Better Person, Better Year – Part 2

Table of contents for Better Person, Better Year

  1. Better Person, Better Year – Part 1
  2. Better Person, Better Year – Part 2

We’re continuing our post on having the life you desire and the best year ever by being a better person.

This is Part 2 of a 2-Part post.  If you missed Part 1, please use the series link above.

This is a continuation of resolutions by Jonathon Edwards, a famous historical American, which focus on diligently improving his own person during the course of the year.  We are using them as examples for improving ourselves so that we will have a better year. As Jonathan Edward’s list of resolutions is in old English, I’m going to put the original quotes followed by a summary of my own in blue italics

22. Resolved, To endeavour to obtain for myself as much happiness in the other world as I possibly can, with all the power, might, vigor, and vehemence I am capable of, or can bring myself to exert, in any way that can be thought of.  More forceful than the earlier quote, it is a challenge to use extremely intense amounts of your energies and abilities to have a happy life, as opposed to pouring your energies into people or situations you cannot change.

24. Resolved, Whenever I do any conspicuously evil action, to trace it back, till I come to the original cause; and then, both carefully endeavor to do so no more… Often, we easily focus on other’s failures, especially those which negatively effect us. Be a better person this year by at least putting the same amount of energy, if not more, into changing you.  When you’ve done something obviously wrong, consider why—what prompted it—so you can not follow that path again.

33. Resolved, To do always what I can towards making, maintaining, and preserving peace, when it can be done without an overbalancing detriment in other respects.  This is another aspect of bettering yourself that includes boundary setting. Do your best to keep the peace, except in a situation in which doing so would actually be harmful — be to the detriment — of the people involved.

52. I frequently hear persons in old age say how they would live, if they were to live their lives over again: Resolved, That I will live just so as I can think I shall wish I had done, supposing I live to old age. The same point phrased a little differently than above, but worthy of double emphasis.  Think of those you have talked with who are in the end of their lives, of the things they would have let go and the things they would have gone for if they had the opportunity to live life again. Don’t have the same regrets.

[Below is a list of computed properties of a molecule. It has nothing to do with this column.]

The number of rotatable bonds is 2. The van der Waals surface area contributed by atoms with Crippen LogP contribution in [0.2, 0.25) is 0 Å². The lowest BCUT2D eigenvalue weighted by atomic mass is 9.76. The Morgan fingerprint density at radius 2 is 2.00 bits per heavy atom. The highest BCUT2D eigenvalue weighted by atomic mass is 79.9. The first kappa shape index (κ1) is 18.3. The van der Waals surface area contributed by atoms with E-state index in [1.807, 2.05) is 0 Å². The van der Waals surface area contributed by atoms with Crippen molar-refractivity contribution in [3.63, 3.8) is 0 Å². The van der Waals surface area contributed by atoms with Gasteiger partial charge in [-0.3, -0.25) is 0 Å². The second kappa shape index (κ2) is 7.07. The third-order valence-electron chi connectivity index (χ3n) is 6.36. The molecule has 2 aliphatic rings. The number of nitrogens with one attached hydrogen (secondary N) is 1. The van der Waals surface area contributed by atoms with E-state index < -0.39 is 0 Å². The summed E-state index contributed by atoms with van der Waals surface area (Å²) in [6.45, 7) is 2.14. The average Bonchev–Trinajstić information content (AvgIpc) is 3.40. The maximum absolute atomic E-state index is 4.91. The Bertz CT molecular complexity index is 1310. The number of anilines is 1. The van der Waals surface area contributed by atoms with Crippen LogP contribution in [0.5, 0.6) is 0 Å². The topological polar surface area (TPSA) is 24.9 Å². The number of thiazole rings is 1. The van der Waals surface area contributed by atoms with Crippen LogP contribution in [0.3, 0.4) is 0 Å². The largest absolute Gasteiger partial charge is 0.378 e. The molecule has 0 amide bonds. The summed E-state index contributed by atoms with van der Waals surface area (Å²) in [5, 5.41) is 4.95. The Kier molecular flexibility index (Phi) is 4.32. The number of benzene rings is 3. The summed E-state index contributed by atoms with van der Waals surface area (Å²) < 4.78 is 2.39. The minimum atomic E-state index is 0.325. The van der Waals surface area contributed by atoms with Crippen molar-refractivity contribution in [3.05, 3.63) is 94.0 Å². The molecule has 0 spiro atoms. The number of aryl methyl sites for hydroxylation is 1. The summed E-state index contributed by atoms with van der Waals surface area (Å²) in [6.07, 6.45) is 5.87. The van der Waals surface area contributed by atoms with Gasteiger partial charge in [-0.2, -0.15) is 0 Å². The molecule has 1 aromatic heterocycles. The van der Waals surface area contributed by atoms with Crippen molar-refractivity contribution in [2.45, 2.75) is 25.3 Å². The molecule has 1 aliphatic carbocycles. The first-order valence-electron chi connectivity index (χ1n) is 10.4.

54. Resolved, Whenever I hear anything spoken in commendation of any person, if I think it would be praiseworthy in me, that I will endeavor to imitate it. This is a fantastic point.  Every time you see or hear of someone you admire, of a great deed accomplished or of a great character trait, choose to be what you admire.

58. Resolved, Not only to refrain from an air of dislike, fretfulness, and anger in conversation, but to exhibit an air of love, cheerfulness, and benignity. This is another great challenge. In conversation, discipline yourself not to display even an “air” of dislike, worry, or anger. If you can conquer this, you will grow immensely in your relationships, emotional stability, and self discipline.


59. Resolved, When I am most conscious of provocations to ill nature and anger, that I will strive most to feel and act good-naturedly; yea, at such times, to manifest good nature, though I think that in other respects it would be disadvantageous, and so as would be imprudent at other times. Similar to resolution 58, this is a conscious effort to maintain a good natured disposition even when someone provokes you. Notice again, however, Edwards balance and boundary setting to do this except in a situation when it would be damaging or harmful to you, ie. disadvantageous.

67. Resolved, After afflictions, to inquire, what I am the better for them; what good I have got by them; and, what I might have got by them.  As is mentioned by many people of wisdom, a person often grows more through hardship than easy times. After a period of hardship, make a specific effort to determine how it has made you a better person.

70. Let there be something of benevolence in all that I speak. Benevolence refers to kindness, compassion, generosity, and goodwill. The world would undoubtedly be a better place if we each became better persons by making our words fit within these guidelines.

To read the full list of 70 Resolutions by Jonathon Edwards, click here

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